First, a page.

I noticed that in MHU's P&S no rent or utilities guaranttees

4 Replies

Hi MHP folks. I bought MH Universities 30 day DD kit that comes with a P&S contract. In comparing this contract with ones used by sophisticated multifamily buyers which is my background this is the list of issues I see that are missing from this MHP P&S contract:

- Seller escrow account guaranteeing rents for 12 months. In MF the risk is that the seller loaded up dead beets to get above 80% and they all will disappear or stop paying after closing.

- Seller escrow account guaranteeing park utilities (water pipes, septic systems) for 1 year. Too many stories of post closing park blow ups with known before hand utility problems.

Other issues you as a buyer would like to have some seller assurances that all is as it's being represented.

I'm not saying the Seller should back stop all normal stuff happening. If the park is in good operating order then a seller should not have a problem saying that after some $$ amount of systems failure it's coming out of the purchase price after the fact. In an owner financed situation the cash flow is there to divert to cover the contracted problems.

Feed back?

I don't do MHP's, but these terms sound like fantasy land conditions that won't regularly happen in the real world. I'd think a MHP owner would be just like any other multi unit seller.......here it is, do your DD, if you buy it, it yours. No 12 month/12,000 mile guarantee. I guess they need to give you some new "innovative ideas" to justify their program price.

No these clauses come from real life bigger multi family contracts, not from a purchased MHP training system. They are gaps in my view in MHP. MHPs have alot more fraud and misrepresentation by the sellers and I don't see it being unreasonable that a buyer have some back stop the seller isn't misrepresenting his business. DD can't uncover crafty fraud or 1/3 of the park are distant relatives planing on moving after closing... (etc).

At the least even the mention of rent role guarantee might be a good way to sort out the character of the seller and the business.

You will lose people after taking over a park. Just sending out a letter explaining new ownership will confuse some of them to the point of moving. That's fine...you didn't want them anyways. If the park is in a good location, then it won't take long to fill that house again.

As far as the utilities...don't skimp during DD. Its well worth the money!

If you can get a seller to agree to escrow rents or warranty infrastructure for a certain period of time, by all means do so. Everything is negotiable, but this is a HUGE ask. If I was selling you a park and saw those clauses in your contract, they would immediately be redlined. The vast majority of sellers will not agree to these terms unless A) you were the only party interested in buying their park - not a good sign if the park was highly marketed or B) you were willing to pay a substantial premium to market.

The two risk items you've addressed (stacking the rent roll and near term infrastructure failure) can indeed be mitigated through due diligence.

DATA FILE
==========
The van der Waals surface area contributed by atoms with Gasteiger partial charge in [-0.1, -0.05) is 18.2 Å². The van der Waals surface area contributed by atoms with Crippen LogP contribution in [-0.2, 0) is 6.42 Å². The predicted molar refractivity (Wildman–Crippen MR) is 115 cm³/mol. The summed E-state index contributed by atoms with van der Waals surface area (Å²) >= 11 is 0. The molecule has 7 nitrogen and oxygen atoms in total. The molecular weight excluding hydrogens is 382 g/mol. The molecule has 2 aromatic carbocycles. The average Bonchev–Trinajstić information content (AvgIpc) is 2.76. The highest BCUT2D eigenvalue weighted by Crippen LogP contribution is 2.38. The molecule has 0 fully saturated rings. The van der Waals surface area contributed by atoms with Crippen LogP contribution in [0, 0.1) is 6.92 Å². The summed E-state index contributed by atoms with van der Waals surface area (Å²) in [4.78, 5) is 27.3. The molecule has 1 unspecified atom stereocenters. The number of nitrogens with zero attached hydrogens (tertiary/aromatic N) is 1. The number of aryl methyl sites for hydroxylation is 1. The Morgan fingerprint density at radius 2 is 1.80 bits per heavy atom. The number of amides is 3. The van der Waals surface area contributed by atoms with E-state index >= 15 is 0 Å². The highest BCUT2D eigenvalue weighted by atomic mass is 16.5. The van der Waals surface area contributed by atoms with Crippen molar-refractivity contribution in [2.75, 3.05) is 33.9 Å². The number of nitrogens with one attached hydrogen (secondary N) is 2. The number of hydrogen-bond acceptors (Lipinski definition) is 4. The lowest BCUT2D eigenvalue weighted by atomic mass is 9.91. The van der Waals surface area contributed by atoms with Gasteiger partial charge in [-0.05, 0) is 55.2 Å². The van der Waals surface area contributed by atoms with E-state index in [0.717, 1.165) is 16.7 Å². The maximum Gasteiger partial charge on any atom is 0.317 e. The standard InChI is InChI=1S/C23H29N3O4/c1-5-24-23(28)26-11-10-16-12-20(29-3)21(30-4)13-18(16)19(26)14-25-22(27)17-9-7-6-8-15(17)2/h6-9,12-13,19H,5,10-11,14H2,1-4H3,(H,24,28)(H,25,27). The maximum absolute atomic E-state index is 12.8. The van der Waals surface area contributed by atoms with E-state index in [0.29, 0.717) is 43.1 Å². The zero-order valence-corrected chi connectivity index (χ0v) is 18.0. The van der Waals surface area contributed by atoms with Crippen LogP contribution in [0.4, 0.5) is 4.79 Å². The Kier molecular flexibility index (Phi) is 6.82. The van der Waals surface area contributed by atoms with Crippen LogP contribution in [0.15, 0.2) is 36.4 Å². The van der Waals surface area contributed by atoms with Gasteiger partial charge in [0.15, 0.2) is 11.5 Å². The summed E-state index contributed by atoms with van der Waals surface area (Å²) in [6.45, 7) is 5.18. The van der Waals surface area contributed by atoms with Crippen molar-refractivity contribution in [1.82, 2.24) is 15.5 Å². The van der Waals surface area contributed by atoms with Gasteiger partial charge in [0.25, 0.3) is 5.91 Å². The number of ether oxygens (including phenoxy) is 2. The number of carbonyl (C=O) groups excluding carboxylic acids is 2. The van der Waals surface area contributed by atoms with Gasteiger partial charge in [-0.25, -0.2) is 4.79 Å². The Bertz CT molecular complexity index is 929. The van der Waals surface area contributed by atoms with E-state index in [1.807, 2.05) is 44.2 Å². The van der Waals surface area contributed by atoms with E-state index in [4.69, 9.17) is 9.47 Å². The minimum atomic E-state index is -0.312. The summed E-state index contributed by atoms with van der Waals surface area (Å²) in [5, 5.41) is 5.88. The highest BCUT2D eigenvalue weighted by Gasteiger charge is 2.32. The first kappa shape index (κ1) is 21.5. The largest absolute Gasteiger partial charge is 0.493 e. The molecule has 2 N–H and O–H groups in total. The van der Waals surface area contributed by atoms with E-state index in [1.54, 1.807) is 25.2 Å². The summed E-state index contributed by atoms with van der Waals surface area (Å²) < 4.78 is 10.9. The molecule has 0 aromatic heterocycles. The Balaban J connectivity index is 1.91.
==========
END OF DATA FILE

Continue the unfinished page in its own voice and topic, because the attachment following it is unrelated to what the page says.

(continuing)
On the income side:

Ask for bank statements, review check deposits, tax returns and review the leases to determine if the owner has leased up the park with all new, perhaps suspect tenants prior to closing. If the seller has horrible documentation, you can walk or decide if the market is strong enough to backfill tenants if a large number leave post closing. If the tenants own most of the homes, this is not a significant risk as they can't simply pull the home in the middle of the night. If they leave you can always resell or rent their home. If you've chosen a large enough market, demand for your affordable housing is not going to be an issue. Lastly, I would encourage you to stop comparing MHPs to large apartment buildings, you'll never buy one if you continue to do so.

On the infrastructure side:

Ask the utility companies for historical water bills to see if there have been large spikes (sign of frequent leaks). Get a few sewer guys (including the firm that current handles the park's sewer issues) to take a look at the pipes. If needed, you can run a camera to see if there are any major collapses.

Additionally, if you're nervous about infrastructure, don't purchase a park with private utilities (especially sewer - we are currently not buying parks with private sewer systems unless we can convert them to public). A one year owner warranty on a septic system isn't going to do you much good if you need to replace the leach fields in year 2. Short of a brand new packaging plant, private sewer systems are pretty scary if you don't know what you're doing. You'll likely need a large price concession or substantial capital reserves if you really want to pursue a park with septic or worse a lagoon system. If the thought of this makes you nervous, and by the concerns you've raised, I assume it does...I would advise you to only pursue parks with public utilities.

Best of luck

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